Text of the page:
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Public Health Licences & Notifiable Diseases
High risk activities requiring a licence
Activities such as tattooing, ear and body piercing are considered under the Public Health Act 1997, to be Public Health Risk Activities. This is due to the higher risk of infection and disease transmission. To carry out these activities you must be registered for a licence. If you run a business, the licence must be in your name and if the business changes ownership, the new owner must apply for a licence prior to conducting any of these activities. For more information and guidelines visit the Department of Health and Human Services
Public Health Risk Activity Application Form
Places of assembly and specific event licences
A Place of Assembly or Specific Event Licence is required for anyone holding an outdoor event that will have 1000 people or more for a period of two hours or more. If you are planning a public event, you will need to apply for a Place of Assembly or Specific Event Licence.
Place of Assembly and Specific Event Licence Application Form
Event organisers are encouranged to implement the advice contained in Public Health Guidance - COVID-19 safety at events. For more information visit Business Tasmania Coronavirus Information.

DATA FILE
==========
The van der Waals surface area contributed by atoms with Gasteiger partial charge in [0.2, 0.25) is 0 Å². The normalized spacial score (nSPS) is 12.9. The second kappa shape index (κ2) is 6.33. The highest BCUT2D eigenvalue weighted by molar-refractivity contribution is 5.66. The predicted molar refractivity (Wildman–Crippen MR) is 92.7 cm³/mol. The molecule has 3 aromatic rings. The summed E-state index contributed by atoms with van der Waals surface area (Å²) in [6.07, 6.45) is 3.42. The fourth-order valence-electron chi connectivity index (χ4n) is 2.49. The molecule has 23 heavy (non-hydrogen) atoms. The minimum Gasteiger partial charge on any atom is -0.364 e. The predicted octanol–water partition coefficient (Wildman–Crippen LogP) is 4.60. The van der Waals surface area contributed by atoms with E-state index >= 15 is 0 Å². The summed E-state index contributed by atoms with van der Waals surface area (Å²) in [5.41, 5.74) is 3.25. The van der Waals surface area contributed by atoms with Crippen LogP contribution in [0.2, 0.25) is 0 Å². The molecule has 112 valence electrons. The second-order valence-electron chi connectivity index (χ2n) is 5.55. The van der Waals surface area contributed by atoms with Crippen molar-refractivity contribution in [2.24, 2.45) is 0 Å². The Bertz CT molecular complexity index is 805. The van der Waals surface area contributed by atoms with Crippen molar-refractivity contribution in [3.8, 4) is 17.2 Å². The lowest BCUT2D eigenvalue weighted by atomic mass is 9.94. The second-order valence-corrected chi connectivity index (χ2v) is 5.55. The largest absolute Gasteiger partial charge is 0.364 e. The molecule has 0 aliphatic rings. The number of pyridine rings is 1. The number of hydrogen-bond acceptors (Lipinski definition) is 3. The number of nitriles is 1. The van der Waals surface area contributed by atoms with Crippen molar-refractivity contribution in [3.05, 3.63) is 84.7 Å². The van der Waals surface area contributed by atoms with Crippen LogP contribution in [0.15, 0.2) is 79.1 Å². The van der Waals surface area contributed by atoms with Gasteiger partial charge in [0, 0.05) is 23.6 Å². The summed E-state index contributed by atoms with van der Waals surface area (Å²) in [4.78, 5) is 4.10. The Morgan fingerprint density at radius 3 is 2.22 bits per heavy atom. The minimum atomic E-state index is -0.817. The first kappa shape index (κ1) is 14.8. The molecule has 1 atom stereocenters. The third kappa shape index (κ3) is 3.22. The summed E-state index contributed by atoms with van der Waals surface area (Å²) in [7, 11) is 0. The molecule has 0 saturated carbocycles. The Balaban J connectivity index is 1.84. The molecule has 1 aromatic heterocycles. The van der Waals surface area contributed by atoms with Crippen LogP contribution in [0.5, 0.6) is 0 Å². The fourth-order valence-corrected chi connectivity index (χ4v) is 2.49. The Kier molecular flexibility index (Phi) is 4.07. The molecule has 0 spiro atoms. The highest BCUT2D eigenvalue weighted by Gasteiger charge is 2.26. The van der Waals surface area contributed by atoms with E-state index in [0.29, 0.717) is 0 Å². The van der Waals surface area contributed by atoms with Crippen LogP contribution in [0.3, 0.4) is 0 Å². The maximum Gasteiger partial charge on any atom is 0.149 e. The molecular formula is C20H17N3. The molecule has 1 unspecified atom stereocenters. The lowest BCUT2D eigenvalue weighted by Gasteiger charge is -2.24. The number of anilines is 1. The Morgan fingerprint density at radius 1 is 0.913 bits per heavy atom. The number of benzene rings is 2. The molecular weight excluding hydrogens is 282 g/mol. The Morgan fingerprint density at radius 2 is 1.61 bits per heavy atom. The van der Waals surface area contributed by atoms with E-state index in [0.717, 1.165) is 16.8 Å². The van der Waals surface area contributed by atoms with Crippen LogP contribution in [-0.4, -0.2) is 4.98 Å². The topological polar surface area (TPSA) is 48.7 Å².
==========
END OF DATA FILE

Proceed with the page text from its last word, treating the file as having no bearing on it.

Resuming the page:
If you are planning an event where food will be provided or sold to members of the public, you will need to apply for Registration of a Temporary Food Business.
Registration of a Temporary Food Business Application Form
For more information on food registrations and safe food practices, click here
Notifiable diseases are diseases with a wide public health significance and are identified by the Director of Public Health. Council's Environmental Health Officers work under the advice of the Director of Public Health to investigate possible sources and causes of these diseases and, where possible, carry out appropriate preventative action.
Outbreaks of Measles, Whooping Cough and Meningococcal are examples of notifiable diseases. For more information, fact sheets and a complete list of notifiable diseases visit the Department of Health and Human Services
View a copy of the Public Health Act 1997